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EU's Communication Debacle Over Palestinian Aid Puts Ursula von der Leyen in the Hot Seat

European Commission President Ursula von der Leyen is expected to address a communications debacle surrounding Palestinian aid during Wednesday's meeting of European commissioners. The crisis began when Hungarian Commissioner Olivér Várhelyi made an announcement suggesting a cut to Palestinian aid, only for the Commission to subsequently clarify that payments would continue while they initiated a review of EU assistance for the Palestinian Authority. This situation caused an internal backlash and diplomatic fallout within the European Union.

EU's Communication Debacle Over Palestinian Aid Puts Ursula von der Leyen in the Hot Seat

European Commission spokesperson Eric Mamer attempted to shift blame to Commissioner Várhelyi, stating that his announcement had not been preceded by any consultation within the College of Commissioners. However, Mamer had previously confirmed the substance of Várhelyi's tweets. This conflicting communication within the EU administration prompted significant criticism from both within the College of Commissioners and among EU member states, ultimately leading to the Commission's U-turn on the issue.

When asked about potential consequences for Commissioner Várhelyi, Mamer sought to downplay the situation. He emphasized the pressing need to focus on the rapidly increasing death toll in Israel and the Gaza Strip, suggesting that internal debates about who should have announced what were not the current priority.

Nonetheless, EU diplomats and officials expressed frustration over the communication mishap, as it not only created a diplomatic backlash at a critical time when officials were working with regional partners but also posed potential security risks for EU staff. By Tuesday evening, Várhelyi's tweet had garnered more than 5 million views. As a result, the matter is expected to be raised at Wednesday's College meeting of European commissioners.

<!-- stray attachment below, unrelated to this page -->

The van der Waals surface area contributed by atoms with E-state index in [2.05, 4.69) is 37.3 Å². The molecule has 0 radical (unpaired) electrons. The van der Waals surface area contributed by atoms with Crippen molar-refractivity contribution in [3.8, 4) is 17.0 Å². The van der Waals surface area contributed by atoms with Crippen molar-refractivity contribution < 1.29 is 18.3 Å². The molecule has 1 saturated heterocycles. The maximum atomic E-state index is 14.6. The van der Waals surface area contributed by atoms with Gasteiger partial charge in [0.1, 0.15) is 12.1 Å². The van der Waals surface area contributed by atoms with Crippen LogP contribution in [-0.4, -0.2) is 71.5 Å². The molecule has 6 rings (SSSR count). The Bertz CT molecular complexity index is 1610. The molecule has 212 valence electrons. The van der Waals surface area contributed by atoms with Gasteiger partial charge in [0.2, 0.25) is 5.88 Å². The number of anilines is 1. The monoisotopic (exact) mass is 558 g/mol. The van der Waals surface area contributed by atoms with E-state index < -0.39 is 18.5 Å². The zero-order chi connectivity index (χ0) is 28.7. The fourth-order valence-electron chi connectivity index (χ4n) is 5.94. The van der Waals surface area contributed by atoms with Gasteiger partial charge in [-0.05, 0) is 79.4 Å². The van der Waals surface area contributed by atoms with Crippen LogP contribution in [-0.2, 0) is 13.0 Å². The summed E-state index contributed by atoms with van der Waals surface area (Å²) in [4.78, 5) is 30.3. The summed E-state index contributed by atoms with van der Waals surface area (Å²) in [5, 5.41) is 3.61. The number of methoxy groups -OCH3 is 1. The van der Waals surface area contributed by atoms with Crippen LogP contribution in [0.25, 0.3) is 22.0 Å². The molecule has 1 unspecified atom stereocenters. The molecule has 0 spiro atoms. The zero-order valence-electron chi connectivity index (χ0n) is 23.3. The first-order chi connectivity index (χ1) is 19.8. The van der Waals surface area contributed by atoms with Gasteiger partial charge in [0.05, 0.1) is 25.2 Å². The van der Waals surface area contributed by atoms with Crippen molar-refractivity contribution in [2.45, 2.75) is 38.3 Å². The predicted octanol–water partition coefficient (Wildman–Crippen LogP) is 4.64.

The issue also reverberated on the international stage, with U.N. Secretary-General Antonio Guterres reaching out to European Council President Charles Michel to advocate against cutting EU Palestinian aid. Guterres highlighted the "complete siege" of Gaza by Israel in response to a recent attack by Hamas and expressed deep distress over the situation.

In response, Charles Michel, who represents EU member states, voiced his opposition to the reduction of essential development and humanitarian aid for Palestinian civilians, fearing that it could be exploited by Hamas and exacerbate tensions and animosity.

This stance was echoed by the majority of EU countries at a meeting of foreign affairs ministers, with EU's top diplomat Josep Borrell indicating that 95% of EU member states opposed suspending payments to the Palestinian Authority. Borrell argued that the EU should consider supporting more, not less, in light of the developments on the ground.

German Chancellor Olaf Scholz and French authorities supported the Commission's proposal to continue aid while reviewing the allocation of funds to ensure they do not support terrorism-linked organizations.

Nathalie Tocci of the Istituto Affari Internazionali noted the contradictions in the situation, stating, "Either we backtrack from two decades of foreign policy, saying that the funds actually did go to Hamas — which would be striking and devastating — or we continue saying that these funds didn't go to Hamas, neither directly nor indirectly. But then why would you need to suspend or review them?" This statement underscores the complex and politically charged nature of the issue facing the EU regarding Palestinian aid.



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